By Train From Paris to the South of France
How many times do we see something while driving, then pull over, leap out of the car, and race into the picture space to capture what it was that called out to us? Here, while opening the door and reaching for the camera, I saw the frame within the frame and the way the mist seemed to have slightly different densities between the two. I made the photograph and then stepped out to be in the space more fully.
And although it was lovely being out there with the rolling mist and the small scale of the buildings on the far hill, it was the odd presence of the door’s shape that made the frame,e more playful and interesting.
I remember setting out that morning to drive an hour south so we could look at a fireplace that might be built in the house we were renting. The day was, as it often is at this time of year, mist filled in every dip and hollow and even heavier fog down on the flatlands of this one time sea bottom of a valley. And yet, just 20 minutes from here, when entering the next valley, the sun was out and the micro climate of that place made it into another day entirely.
I was shooting from the car as I often do and realized how frequently the single tree in the landscape appeals to me.
Oh, those mornings! The spectacle of seeing through the watered sky. All that suspended moisture acting as prism, or screen, or veil, hiding things while revealing another dimension of seeing. And then that gift of silence that falls over the land as does the mist itself. It’s an offering of contemplation that makes every morning an invitation to go out into it.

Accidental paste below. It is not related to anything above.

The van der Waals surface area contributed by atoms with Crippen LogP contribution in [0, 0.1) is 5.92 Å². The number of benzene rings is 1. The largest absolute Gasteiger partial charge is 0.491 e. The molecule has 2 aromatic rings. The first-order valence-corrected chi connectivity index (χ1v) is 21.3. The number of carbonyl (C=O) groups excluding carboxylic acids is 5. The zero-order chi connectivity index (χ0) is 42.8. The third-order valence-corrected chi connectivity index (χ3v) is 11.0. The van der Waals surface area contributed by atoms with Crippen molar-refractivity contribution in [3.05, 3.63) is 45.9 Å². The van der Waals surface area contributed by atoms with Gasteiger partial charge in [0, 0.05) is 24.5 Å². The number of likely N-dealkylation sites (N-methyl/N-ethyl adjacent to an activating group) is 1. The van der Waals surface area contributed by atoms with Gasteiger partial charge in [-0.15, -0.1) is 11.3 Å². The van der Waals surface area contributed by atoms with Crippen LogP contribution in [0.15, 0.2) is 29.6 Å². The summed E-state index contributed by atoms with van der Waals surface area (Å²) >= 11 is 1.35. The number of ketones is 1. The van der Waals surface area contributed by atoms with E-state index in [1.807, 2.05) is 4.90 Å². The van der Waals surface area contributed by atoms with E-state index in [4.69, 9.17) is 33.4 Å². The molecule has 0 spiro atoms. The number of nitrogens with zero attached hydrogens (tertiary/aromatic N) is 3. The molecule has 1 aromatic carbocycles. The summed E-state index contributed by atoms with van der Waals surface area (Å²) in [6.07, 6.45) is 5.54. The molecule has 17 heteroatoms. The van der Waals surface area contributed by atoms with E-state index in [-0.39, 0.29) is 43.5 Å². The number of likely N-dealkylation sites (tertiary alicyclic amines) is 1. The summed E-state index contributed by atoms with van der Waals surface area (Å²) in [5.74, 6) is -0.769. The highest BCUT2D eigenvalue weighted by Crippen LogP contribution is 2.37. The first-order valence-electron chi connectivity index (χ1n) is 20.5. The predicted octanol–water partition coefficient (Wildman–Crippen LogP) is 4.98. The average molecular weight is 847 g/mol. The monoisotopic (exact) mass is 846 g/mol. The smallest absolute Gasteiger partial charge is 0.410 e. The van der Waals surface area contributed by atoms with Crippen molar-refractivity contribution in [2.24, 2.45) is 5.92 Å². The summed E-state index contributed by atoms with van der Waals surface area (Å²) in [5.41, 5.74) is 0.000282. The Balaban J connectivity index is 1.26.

Even though the beauty of it seems to be everywhere it still takes a kind of discrimination to see, not the superficial beauties, but those other characteristics that speak to one’s own sense of necessity.
A lazy mist drifted through and over the valleys that the road rolled through, so that at times I was above the clouds and then down under them. It felt a little like flying. And it was dreamy too, in that same way that flight can make you feel when passing through the clouds at 30,000 feet.
Up ahead the mist spooled across the road, and the moment felt timeless. The thing that separated me from the old world, it seemed, were the little pings of reflected light to mark the borders of the road. Out there was timelessness, inside the modern machine, with a camera in my hands, I could make a photograph at 50 mph and still get good quality, and a degree of sharpness that tells me how good our technology really is. It is important to be able to count on it that way and thus not have any fear about what the outcome will be.
I’ve basically used the same equipment for 50+ years. I don’t keep changing cameras, or go into the equipment mind set searching for the latest toys. For me the Leica and a good 35mm lens, and that’s all I need to say what I see, and to stay open to the act of seeing the world freshly.
How lucky I was to be out early that day because the world was completely suffused in morning fog. Everything was a blur in the mist and magical to see, or try and see. After about an hour of walking and shooting this gauzy world the sun burned though and lifted some of the ground fog, and for a moment, really, just a moment and then – whoosh – the world was lit.
But that moment between the two was a delicacy that lifted my entire being. What a world we are in, what a magical, remarkable, unexpected jewel of a world!